Before that, however, Blackmore had to make a living. He began teaching, but never greatly liked it and gained much greater freedom when a substantial inheritance allowed him to buy 16 acres in Teddington, then a rural area well outside the bounds of London, in 1860. Here he built Gomer House (named apparently after a favourite pet) and was able to continue the writing that he had started some years earlier, and also establish a market garden—horticulture was one of his abiding delights—despite long and angry arguments with the railway company that was planning to build a station just opposite him. None of these was very successful: the railway company built its station, his garden never made money, and the writing was largely a failure, too.
His classical interests had led him to poetry and translations of Horace and Virgil under the pseudonym Melanter (Greek for ‘more black’); from there he moved to works in English and on contemporary themes. But it was his decision to write prose that—eventually—sparked the public interest. His first two novels failed to fire the public’s imagination, and even Lorna Doone was submitted to several publishers before one accepted it, and even then the first run (of just 500 in a three-volume set) failed to sell much over half. But it was later reprinted in a cheap, single volume; and this coincided with a huge society wedding involving the Queen’s daughter and the Marquis of Lorne. Blackmore was thought to have derived the name Lorna from the Marquis’s area of Scotland and as a result people wrongly associated the book’s title with the soon-to-be-married Marquis. In fact, the name had existed before then; but suddenly Blackmore was a huge success.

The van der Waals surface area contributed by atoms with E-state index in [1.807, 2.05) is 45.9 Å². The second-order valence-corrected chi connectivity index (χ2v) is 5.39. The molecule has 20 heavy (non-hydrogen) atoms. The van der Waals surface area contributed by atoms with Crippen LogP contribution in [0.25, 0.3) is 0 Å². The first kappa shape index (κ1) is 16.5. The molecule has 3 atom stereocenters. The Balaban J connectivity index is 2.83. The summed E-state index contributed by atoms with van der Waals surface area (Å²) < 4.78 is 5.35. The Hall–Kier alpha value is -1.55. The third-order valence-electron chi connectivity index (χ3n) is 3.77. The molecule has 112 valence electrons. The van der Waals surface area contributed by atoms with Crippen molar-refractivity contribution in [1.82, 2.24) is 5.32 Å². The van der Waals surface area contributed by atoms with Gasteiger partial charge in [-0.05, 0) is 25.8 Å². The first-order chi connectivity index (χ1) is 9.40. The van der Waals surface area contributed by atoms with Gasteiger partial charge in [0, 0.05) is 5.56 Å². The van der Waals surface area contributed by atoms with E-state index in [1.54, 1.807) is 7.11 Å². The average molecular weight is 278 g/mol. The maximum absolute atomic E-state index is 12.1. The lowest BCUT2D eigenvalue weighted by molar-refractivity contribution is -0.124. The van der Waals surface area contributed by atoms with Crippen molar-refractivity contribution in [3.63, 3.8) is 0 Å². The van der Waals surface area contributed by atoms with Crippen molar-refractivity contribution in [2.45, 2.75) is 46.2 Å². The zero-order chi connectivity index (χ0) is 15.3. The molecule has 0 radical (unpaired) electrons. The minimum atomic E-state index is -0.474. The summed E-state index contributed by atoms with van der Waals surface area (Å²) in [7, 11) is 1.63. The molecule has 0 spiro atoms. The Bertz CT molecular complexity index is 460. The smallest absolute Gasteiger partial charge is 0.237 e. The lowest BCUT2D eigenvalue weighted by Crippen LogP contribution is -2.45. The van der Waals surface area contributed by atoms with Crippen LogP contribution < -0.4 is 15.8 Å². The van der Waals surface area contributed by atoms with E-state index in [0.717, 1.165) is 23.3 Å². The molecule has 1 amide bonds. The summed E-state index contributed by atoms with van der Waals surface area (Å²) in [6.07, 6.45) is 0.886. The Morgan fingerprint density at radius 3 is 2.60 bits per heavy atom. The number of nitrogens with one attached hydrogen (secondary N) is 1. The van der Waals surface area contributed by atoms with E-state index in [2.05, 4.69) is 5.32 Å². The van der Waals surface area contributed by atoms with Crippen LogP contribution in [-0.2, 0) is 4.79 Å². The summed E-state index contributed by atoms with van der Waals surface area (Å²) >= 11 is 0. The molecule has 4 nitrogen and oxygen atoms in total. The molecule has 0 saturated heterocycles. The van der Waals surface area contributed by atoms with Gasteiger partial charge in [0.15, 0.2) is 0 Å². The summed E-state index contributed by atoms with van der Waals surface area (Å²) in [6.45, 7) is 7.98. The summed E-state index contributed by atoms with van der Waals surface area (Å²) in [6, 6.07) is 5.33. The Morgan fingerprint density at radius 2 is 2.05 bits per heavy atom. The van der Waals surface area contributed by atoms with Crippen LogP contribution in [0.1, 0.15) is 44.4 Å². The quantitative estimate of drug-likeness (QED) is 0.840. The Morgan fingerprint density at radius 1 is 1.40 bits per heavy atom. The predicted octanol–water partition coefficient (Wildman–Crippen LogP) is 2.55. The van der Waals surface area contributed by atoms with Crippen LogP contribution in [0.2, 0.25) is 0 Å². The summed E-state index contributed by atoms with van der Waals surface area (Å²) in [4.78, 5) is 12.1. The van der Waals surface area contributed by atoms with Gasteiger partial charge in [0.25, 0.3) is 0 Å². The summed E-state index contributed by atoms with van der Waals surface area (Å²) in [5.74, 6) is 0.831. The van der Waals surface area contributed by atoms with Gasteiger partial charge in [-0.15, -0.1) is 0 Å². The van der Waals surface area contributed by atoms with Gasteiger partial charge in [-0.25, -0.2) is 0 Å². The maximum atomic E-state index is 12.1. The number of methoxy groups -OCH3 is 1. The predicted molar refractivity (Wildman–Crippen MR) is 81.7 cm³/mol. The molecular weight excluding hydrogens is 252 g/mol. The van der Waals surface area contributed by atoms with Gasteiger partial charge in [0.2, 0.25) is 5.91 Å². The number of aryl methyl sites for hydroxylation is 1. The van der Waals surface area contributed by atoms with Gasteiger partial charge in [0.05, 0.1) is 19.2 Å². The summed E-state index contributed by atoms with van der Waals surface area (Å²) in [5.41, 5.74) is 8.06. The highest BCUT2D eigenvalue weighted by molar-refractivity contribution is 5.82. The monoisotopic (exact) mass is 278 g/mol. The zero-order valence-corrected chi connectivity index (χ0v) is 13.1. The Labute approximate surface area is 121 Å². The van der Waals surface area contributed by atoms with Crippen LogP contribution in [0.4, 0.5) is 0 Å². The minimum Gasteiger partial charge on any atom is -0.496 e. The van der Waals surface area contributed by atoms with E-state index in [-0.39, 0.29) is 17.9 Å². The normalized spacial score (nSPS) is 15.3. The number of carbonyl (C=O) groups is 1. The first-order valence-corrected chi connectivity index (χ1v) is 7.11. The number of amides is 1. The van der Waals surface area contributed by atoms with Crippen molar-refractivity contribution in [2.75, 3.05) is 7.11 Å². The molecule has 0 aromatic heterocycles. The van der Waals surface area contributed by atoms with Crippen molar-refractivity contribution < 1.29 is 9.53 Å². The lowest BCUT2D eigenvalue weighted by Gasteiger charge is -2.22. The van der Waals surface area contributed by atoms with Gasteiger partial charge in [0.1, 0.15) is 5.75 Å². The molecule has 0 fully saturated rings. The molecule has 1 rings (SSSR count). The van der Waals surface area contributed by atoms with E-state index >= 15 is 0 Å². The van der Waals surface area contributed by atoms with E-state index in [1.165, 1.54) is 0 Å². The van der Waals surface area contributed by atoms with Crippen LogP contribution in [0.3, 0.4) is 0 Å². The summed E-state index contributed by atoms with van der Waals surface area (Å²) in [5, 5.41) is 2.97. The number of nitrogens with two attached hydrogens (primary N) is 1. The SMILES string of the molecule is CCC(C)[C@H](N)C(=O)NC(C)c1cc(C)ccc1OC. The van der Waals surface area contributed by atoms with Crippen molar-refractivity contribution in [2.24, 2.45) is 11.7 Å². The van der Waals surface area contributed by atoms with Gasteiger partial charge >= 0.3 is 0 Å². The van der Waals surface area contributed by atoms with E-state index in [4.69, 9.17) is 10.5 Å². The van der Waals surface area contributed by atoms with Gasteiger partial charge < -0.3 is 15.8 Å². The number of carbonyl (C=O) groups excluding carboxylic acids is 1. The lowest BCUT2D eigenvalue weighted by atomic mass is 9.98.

He never managed it again. He continued to write novels, but none of them even approached Lorna Doone for appeal. He had hit his perfect note just the once, combining his skill and love of words with a story set in a landscape he knew and adored, and tinged with a sense of darkness that came from his lonely childhood. His own end was rather lonely too. Lucy died in 1888, and though he was looked after by two of Lucy’s nieces, the depredations of age took their long and dispiriting toll on Blackmore, and he died 12 years later after a long series of illnesses.
Notes by Roy McMillan